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Monday, May 21, 2018
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Hernandez, Rays finish sweep of Oakland

ST. PETERSBURG - There was a magician in the Tampa Bay Rays' clubhouse before Sunday's game performing card tricks and sleight of hand, so you might say there was magic in the air at Tropicana Field — at least as far as the home team was concerned.

Need proof?

Roberto Hernandez won his first game since late in the 2011 season.

The struggling Yunel Escobar had three hits, including his first home run of the year.

And the Rays, who limped back to town early Friday after a horrendous road trip, finished off a three-game sweep against the Oakland A's, who began the day atop the American League West standings.

It was the Rays 8, the A's 1 in front of 25,954 at Tropicana Field.

“(Oakland) came in here very hot,” Rays manager Joe Maddon said. “We came licking our wounds a little bit.”

Alex Cobb on Friday, Jeremy Hellickson on Saturday and Hernandez on Sunday combined to shut down the A's, while the Rays continued to swing the bats well. They scored eight runs twice during the series and extended their streak of at least one home run a game to seven.

“I'd be stupid to sit here and blame it all on the offense and not give their pitching staff credit,” Oakland first baseman Brandon Moss said. “They did an outstanding job of keeping us off-balance all series. They used their off-speed extremely well. Then you get in a count where you think maybe it's an off-speed (pitch) coming, they would paint a heater.”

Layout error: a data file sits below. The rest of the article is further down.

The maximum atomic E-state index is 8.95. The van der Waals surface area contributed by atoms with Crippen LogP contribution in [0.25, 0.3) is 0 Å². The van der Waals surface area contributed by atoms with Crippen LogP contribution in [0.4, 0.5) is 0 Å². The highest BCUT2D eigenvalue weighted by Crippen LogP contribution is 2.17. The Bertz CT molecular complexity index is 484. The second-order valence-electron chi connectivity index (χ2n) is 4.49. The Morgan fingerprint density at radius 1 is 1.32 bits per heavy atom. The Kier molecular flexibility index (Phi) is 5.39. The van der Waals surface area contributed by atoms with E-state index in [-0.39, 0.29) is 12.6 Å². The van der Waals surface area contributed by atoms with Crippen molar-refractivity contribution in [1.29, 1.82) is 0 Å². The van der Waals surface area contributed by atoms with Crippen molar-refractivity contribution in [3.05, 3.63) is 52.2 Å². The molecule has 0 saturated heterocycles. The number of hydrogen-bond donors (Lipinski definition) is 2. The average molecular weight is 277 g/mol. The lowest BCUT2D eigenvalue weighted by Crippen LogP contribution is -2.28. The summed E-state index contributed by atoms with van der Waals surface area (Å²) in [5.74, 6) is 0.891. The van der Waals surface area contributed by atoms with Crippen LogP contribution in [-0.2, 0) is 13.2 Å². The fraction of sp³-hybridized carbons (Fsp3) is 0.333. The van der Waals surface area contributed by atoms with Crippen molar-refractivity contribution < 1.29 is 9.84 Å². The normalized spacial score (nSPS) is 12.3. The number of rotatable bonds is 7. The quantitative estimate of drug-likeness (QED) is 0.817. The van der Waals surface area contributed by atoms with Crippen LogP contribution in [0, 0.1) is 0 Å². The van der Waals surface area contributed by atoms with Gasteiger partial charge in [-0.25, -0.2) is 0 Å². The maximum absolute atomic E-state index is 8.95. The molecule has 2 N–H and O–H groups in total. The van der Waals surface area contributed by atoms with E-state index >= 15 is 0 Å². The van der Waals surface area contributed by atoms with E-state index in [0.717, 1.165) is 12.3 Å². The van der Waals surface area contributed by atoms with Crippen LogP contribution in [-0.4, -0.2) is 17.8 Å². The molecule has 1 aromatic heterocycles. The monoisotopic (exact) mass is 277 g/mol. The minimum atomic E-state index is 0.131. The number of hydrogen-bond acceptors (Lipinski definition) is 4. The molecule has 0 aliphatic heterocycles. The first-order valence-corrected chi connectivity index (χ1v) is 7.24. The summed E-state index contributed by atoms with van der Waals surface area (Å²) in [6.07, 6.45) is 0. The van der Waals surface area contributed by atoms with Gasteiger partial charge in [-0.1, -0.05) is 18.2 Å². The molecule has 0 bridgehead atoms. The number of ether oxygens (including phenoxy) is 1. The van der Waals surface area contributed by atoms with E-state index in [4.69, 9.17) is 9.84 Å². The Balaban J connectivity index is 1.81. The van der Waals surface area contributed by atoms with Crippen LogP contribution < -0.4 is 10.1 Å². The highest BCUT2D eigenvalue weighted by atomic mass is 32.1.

Hernandez was the latest Rays pitcher to befuddle the Oakland offense. He held them hitless into the fourth inning and earned his first victory of the season and first since Sept. 20, 2011, against the Chicago White Sox when he was a member of the Cleveland Indians and known as Fausto Carmona.

“Oh, wow, a long time,” Hernandez said when reminded of the winless drought. “It felt good to win.”

Hernandez ran into some trouble in the fourth and fifth innings due to a breakdown in his mechanics, Maddon said, but he managed to get out of both jams while allowing only one run.

“I saw him make pitches that he had to make,” right fielder Ben Zobrist said. “I thought that the big thing was when he got in trouble, he made the pitch he had to make. He threw a lot of first-pitch strikes, which I thought was good. He really kept them off-balance. I thought he did a great job of throwing all his pitches for strikes, and because of that they weren't able to sit on one pitch.”

Hernandez allowed a season-low three hits and struck out seven for the third time in four starts.

“I think to this point, Roberto's actually pitched pretty well without any real good luck,” Maddon said. “He was a little bit better (Sunday). You could just tell by the called third strikes. The ball was just moving a lot. I still believe mechanically he can get more sound overall, and as he does you're going to see him get even better.”

The Rays gave Hernandez some runs to work with, scoring three times in the first inning and once more in the second.

The first-inning runs came home without the benefit of a hit. One scored when right fielder Josh Reddick dropped Evan Longoria's fly ball, another when Sean Rodriguez was hit by a pitch with the bases loaded, and the third on a sacrifice fly by Kelly Johnson.

Escobar's leadoff homer in the second made it 4-0, and those were more than enough runs to finally make a winner out of Hernandez.

“I really thing that's something for him to build off of, because if he hasn't won a major-league game since 2011, I'm sure his confidence needed a boost and that was a booster shot right there,” Maddon said.

“I think you're going to see better things out of him because his stuff is really, really good. Now it's just a matter of putting everything together, the delivery to the plate where he can become even more consistent.”

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